- Police Beat
- The Forecaster
BRUNSWICK — Following an executive session Wednesday evening, the School Board unanimously authorized the superintendent to contribute up to $25,000 towards the settlement of an ongoing civil rights lawsuit against the School Department.
In July 2015, the Maine Human Rights Commission and the mother of a former Brunswick junior high school student sued the department for failing to protect the boy from continued bullying, sexual harassment, and three claims of sexual assault between 2010 and 2012.
After the vote, Chairman Billy Thompson said the decision to settle was difficult, and a position he initially opposed.
“I felt and still feel that we need to stand up for our employees because we know they did not do anything wrong,” he said. “We know they are dedicated professionals who treat bullying seriously and that many of the things alleged against them are false.”
Superintendent Paul Perzanoski has also denied all allegations. But on Friday, he echoed a point that Thompson made Wednesday, which was that the case has dragged on for four years, and the department wanted to resolve the issue and prevent any further taxation the case has caused for staff.
The $25,000 contribution still awaits review from a federal judge and further negotiation by the counsel of both parties; until then, Perzanoski said he could provide no further comment on whether the contribution of $25,000 would be the final settlement figure.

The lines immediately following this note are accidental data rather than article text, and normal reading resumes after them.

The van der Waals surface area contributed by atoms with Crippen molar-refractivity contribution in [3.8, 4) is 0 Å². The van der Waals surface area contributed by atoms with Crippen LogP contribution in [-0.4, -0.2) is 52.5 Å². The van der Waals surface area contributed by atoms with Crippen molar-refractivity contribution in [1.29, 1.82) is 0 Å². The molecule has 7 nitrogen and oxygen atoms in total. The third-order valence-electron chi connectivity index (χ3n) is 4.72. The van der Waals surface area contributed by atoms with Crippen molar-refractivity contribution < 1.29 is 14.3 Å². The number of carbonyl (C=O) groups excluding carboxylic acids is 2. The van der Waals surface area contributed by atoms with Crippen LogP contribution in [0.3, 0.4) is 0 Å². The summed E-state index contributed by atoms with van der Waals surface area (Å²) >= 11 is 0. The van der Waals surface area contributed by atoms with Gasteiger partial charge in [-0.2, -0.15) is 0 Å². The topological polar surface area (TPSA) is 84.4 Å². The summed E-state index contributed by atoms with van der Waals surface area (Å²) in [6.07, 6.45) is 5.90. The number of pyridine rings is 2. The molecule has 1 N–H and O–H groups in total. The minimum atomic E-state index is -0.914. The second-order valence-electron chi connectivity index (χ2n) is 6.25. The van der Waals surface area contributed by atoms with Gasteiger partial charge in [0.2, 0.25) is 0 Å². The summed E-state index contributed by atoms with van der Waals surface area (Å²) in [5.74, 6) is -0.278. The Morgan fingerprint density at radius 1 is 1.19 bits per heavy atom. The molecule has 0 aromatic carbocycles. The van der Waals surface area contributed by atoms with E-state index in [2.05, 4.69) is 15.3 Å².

On Oct. 21, a court document shows that a charge against Junior High School Principal Walter Wallace had been dismissed, but Perzanoski said he could not comment as to whether the dismissal was a stipulation of settlement negotiations until the judge had finalized the settlement.
The 2015 lawsuit followed six months of out-of-court talks that failed to reach a settlement. Based on findings by MHRC investigator Victoria Ternig, the MHRC joined the boy’s mother in litigation in December 2014.
In an Aug. 15 motion for summary judgment, the school’s lawyer’s argued that the case should be thrown out.
“Now that this case is at the summary judgment stage, the Plaintiffs can no longer rely on rhetoric to keep their claims alive,” Melissa Hewey, the department’s attorney, wrote in court documents filed in August.
“At best, this is a case where the Plaintiffs disagree with the School Department about how to address unkind behavior between students in middle school …,” Hewey said.
Settlement talks began in mid-August.
There is no scheduled date yet for the judge’s review of the settlement. Perzanoski said the review could take a few weeks.
Edited 10/31 to clarify in the first paragraph that the vote to contribute settlement funds were made toward a lawsuit against the department, not Walter Wallace.